What Differentiates Trauma From PTSD?
Updated: Apr 21
Trauma is based on real-life occurrences that have often shattered the central organizing beliefs about the self and the world. Within this framework, the individual experience of themselves, in many ways, becomes unbearable. In many people’s eyes, trauma results from long-term exposure to a traumatic event, such as ongoing physical, sexual, emotional abuse, childhood neglect, or living with a relative with a mental health or substance use disorder (these are just some examples). Another type of trauma is micro-aggressions that people of color and the LGBTQ community experience. In these cases, a person is repeatedly exposed to distressing situations that can lead to a cumulative effect on a person’s body, mind, emotions, and soul. In many cases, repeated exposure can lead to Post-Traumatic Stress Disorder (PTSD).
The trauma could have happened several times or taken place over time, but it could also be a single event.
Single Event Traumatic Events
A single-event traumatic event, by definition, puts a person’s health or safety at risk to such a level that the event has a significant impact on the person’s emotional, physical, and psychological state. Examples of a single-event traumatic event are a mugging, physical attack, rape, physical injury, or any event that threatens a person at a single point in time. They may also experience a natural disaster, which has the event itself plus all that follows. Many of these examples, such as rape, are incidents where another person physically attacks a person. A car accident is another example of a single-incident traumatic event. In this case, the event may be unrelated to the actions of others.
In some cases, the event may not be something that happened directly to the person. The traumatic event may also be a witnessed event. For example, suppose a person is walking down a street, then witnesses another person get hit by a car leading to catastrophic injuries. In that case, that experience is also a trauma that may lead to a long-term emotional response.
Differences Between Trauma and PTSD
According to the School of Sensorimotor Psychotherapy, there is a continuum of experiences. The first one is a state of “Well Being,” followed by “Challenge.” Moving up the ladder of experiences is “Stress,” then “Distress,” and finally “Trauma” (for fuller information, see Gardner, Minton, and Sharpe Lohrasbe, 2020). People often use the terms “Trauma” and “Post-Traumatic Stress Disorder” interchangeably. They seem similar, but there is a significant difference between the two conditions. People who have PTSD according to the DSM 5 have a compilation of symptoms including
Intrusive thoughts and memories
Distress when exposed to reminders
Avoidance of related things
Sometimes an inability to recall key features of the trauma
Negative thoughts about the self
Exaggerated blame of self or others
Risky or self-destructive behavior
These symptoms interfere with everyday functioning.
Trauma is the Response to a Disturbing Event, either experienced personally or witnessed.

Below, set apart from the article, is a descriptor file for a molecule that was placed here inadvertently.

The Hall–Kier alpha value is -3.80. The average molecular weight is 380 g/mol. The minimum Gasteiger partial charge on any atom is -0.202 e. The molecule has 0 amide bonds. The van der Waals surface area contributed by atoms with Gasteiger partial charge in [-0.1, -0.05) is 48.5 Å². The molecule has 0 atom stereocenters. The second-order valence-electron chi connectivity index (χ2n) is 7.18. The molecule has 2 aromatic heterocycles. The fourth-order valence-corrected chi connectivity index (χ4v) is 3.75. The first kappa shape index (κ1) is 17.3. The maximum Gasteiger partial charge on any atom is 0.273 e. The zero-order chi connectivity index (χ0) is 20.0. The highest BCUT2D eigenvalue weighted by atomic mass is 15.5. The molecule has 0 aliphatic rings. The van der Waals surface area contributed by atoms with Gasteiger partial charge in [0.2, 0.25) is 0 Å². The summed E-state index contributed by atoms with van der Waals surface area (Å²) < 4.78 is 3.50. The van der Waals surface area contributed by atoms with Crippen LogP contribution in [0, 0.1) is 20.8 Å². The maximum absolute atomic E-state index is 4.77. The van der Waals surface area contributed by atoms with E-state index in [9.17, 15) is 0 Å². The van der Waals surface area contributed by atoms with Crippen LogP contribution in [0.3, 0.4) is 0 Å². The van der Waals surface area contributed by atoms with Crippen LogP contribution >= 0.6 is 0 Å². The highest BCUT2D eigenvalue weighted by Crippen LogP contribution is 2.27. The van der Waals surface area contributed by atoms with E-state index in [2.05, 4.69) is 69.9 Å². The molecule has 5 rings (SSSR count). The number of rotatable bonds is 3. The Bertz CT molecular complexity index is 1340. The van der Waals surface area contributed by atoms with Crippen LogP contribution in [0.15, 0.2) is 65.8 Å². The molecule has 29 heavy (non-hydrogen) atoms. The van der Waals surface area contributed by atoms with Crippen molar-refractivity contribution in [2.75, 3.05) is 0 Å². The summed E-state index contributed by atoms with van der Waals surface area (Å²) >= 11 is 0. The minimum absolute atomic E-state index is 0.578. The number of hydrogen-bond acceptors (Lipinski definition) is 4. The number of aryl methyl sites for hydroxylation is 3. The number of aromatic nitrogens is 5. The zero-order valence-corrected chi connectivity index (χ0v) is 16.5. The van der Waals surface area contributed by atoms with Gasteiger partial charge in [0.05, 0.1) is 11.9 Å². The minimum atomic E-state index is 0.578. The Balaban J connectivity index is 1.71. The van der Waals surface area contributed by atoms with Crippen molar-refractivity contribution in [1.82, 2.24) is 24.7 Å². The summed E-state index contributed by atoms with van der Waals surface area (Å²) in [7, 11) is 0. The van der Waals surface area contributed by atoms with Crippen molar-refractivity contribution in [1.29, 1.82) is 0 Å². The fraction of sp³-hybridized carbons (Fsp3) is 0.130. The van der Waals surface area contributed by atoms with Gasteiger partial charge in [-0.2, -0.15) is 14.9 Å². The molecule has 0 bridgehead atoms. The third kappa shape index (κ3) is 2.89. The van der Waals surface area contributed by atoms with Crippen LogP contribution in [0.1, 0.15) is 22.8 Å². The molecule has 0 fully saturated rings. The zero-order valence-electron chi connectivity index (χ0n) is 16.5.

As defined above, trauma is the response to a disturbing, felt sense of a life-threatening event. Post-Traumatic Stress Disorder is a mental health issue associated with someone who experiences or witnesses a traumatic event. People who have PTSD will relive the experience repeatedly through flashbacks, dreams, or intrusive thoughts and unknowing behaviors that recreate the traumatic event. Flashbacks can be triggered by anything that reminds a person of any aspect of the traumatic event. It could be a sight, a sound, a touch, or a smell that sets off a flashback. For example, for a woman who has been raped, something as simple as having a person walking in their direction may trigger a flashback. For a person who suffered an injury in a car accident, the simple act of getting behind the steering wheel of a car can be difficult or even impossible.
Specific jobs are known to be associated with high levels of stress. Police work is an example of a career that can be stressful and lead to single-incident traumatic events, such as being shot or even shooting someone else. In addition, recent news articles have spoken about the stress and trauma the ongoing pandemic has caused on members of the medical field (not to overlook the effects on us all) due to the number of people dying daily. While PTSD follows a traumatic event, not all traumatic events will lead to PTSD.
With trauma, it’s Not “What’s Wrong with You,” but “What Happened to You.”
We all experience stress in our lives, and we will all experience something we experience as a traumatic event. Therefore, it is important to frame the work with the person as not what is wrong with you but what happened to you.
Risk factors of developing PTSD include life before the trauma, age at which the trauma occurred, the severity of the Trauma, cultural factors, resources available, response by the environment, prior Trauma, innate resiliency, health, etc.
It is crucial to recognize the symptoms so that the appropriate interventions are made available. Important to note that the person who has been traumatized is more than just a trauma victim. They are a multi-dimensional being who has experienced a horrible event(s).
Symptoms Can Differ from Person to Person
The symptoms of trauma will be different for different people, as we all react and respond differently based on a myriad of factors. It is my opinion that trauma informed therapy such as EMDR or Body Based approaches such as Sensorimotor Psychotherapy seem to be the most effective forms of treatment. It is imperative that help be given as soon as possible because trauma builds on itself. People recreate and re-experience it.